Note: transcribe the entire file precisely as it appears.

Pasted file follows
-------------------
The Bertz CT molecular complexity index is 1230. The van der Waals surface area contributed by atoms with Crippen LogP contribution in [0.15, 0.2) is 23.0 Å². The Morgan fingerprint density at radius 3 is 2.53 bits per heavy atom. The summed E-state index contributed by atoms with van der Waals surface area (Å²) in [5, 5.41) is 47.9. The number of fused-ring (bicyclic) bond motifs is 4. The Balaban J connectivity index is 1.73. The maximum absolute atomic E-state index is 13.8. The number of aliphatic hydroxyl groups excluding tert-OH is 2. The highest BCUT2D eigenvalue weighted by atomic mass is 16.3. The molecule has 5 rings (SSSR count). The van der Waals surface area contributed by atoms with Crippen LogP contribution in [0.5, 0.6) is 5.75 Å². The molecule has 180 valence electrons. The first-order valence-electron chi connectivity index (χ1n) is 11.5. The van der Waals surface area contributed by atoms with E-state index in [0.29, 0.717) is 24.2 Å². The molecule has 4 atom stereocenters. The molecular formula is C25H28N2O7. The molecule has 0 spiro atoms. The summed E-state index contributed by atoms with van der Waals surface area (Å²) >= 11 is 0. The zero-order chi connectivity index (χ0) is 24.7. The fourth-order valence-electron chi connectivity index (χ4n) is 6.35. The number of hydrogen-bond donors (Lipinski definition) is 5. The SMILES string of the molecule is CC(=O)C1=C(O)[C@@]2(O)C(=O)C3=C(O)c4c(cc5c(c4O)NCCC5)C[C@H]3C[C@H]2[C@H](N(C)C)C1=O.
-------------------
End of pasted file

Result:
The Bertz CT molecular complexity index is 1230. The van der Waals surface area contributed by atoms with Crippen LogP contribution in [0.15, 0.2) is 23.0 Å². The Morgan fingerprint density at radius 3 is 2.53 bits per heavy atom. The summed E-state index contributed by atoms with van der Waals surface area (Å²) in [5, 5.41) is 47.9. The number of fused-ring (bicyclic) bond motifs is 4. The Balaban J connectivity index is 1.73. The maximum absolute atomic E-state index is 13.8. The number of aliphatic hydroxyl groups excluding tert-OH is 2. The highest BCUT2D eigenvalue weighted by atomic mass is 16.3. The molecule has 5 rings (SSSR count). The van der Waals surface area contributed by atoms with Crippen LogP contribution in [0.5, 0.6) is 5.75 Å². The molecule has 180 valence electrons. The first-order valence-electron chi connectivity index (χ1n) is 11.5. The van der Waals surface area contributed by atoms with E-state index in [0.29, 0.717) is 24.2 Å². The molecule has 4 atom stereocenters. The molecular formula is C25H28N2O7. The molecule has 0 spiro atoms. The summed E-state index contributed by atoms with van der Waals surface area (Å²) >= 11 is 0. The zero-order chi connectivity index (χ0) is 24.7. The fourth-order valence-electron chi connectivity index (χ4n) is 6.35. The number of hydrogen-bond donors (Lipinski definition) is 5. The SMILES string of the molecule is CC(=O)C1=C(O)[C@@]2(O)C(=O)C3=C(O)c4c(cc5c(c4O)NCCC5)C[C@H]3C[C@H]2[C@H](N(C)C)C1=O.